A time to live and a time to -

final walk (途)
image by J

Y: Hey, do you notice that there's always more funerals and wakes held in the void deck in December? More people die in December yah?
J: Oh yah.
Y: I wonder why...maybe it does actually get colder in December and old folks are weaker so they will fall sick and get pneumonia?
J: Yah, that makes sense.
Y: Or maybe it is psychological...you know, December is a time for reflection, and old people, they look back on another year that has passed and that the new year is approaching, maybe they grow tired or think that it is time to go -

On our small tropical island, sometimes it feels like nature does not offer many reminders of the rhythmns and seasons of time and life. The trees shed their leaves all year round, it rains or drizzles without seeming pattern, humidity is a heavy monotony to bear, and the weathergirl never quite tires of reading the temperature range of 26 to 33 degree celsius (someone in the office once joked that we do have seasons - aircon and outdoors). But in the last few days I am reminded how the coming and going of the monsoons, however less dramatic than their Indian manifestations, however unexceptional, do mark our small island's years.

In one of my favourite Hou Hsiao Hsien films A time to live and a time to die, the audience views from a distance (literally, given the number of long shots) the life of a 50s taiwanese family nearly transplated from and the barely perceptible rhythmns of their life. We do not know how many years have passed in the film, except that the children very slowly but surely have grown taller.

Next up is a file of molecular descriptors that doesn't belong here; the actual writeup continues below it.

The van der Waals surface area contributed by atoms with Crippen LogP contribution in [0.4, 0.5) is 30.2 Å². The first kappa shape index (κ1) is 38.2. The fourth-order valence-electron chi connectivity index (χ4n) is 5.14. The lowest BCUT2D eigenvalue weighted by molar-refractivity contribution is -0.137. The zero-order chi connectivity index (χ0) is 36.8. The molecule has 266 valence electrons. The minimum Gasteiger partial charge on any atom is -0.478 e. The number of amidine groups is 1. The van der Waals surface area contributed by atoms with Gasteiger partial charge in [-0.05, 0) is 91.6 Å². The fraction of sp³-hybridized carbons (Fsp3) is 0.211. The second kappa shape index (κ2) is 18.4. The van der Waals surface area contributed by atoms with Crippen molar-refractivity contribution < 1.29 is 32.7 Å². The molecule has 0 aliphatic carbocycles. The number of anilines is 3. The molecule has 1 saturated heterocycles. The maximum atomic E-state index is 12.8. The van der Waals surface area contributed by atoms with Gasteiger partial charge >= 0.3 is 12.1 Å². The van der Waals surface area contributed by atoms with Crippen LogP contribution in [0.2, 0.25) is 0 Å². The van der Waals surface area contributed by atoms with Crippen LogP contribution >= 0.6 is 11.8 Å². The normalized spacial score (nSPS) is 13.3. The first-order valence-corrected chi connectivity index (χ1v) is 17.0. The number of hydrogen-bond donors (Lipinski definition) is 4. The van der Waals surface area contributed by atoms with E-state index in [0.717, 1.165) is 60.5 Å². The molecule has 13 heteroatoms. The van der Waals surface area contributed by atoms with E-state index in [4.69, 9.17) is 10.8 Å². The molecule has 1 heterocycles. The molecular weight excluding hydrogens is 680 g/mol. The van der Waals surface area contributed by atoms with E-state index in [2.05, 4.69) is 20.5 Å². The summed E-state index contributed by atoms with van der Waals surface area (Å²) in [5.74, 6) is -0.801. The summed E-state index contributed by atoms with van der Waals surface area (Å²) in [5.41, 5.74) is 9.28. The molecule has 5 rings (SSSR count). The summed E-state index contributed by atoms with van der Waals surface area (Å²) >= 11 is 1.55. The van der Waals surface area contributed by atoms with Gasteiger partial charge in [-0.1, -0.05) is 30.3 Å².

I remember in the last scene of the film, we see the narrator's grandmother lying on the tatami floor by the porch, seemingly taking an afternoon nap on a hot and humid summer day. And in that oppressive stillness, the narrator slowly comes to realise from a trail of ants by his grandmother's silent body that she has passed away.


Anonymous said…
Seasonal Affective Disorder. Those in temperate climate countries have it worse than us. The lack of sunlight, the cloudy skies almost all day through and the constant rain impacts the mood greatly.
ampulets said…
Here cloudy skies and constant rain just makes us feel cosy and sleepy. the tropical psyche is definitely different!

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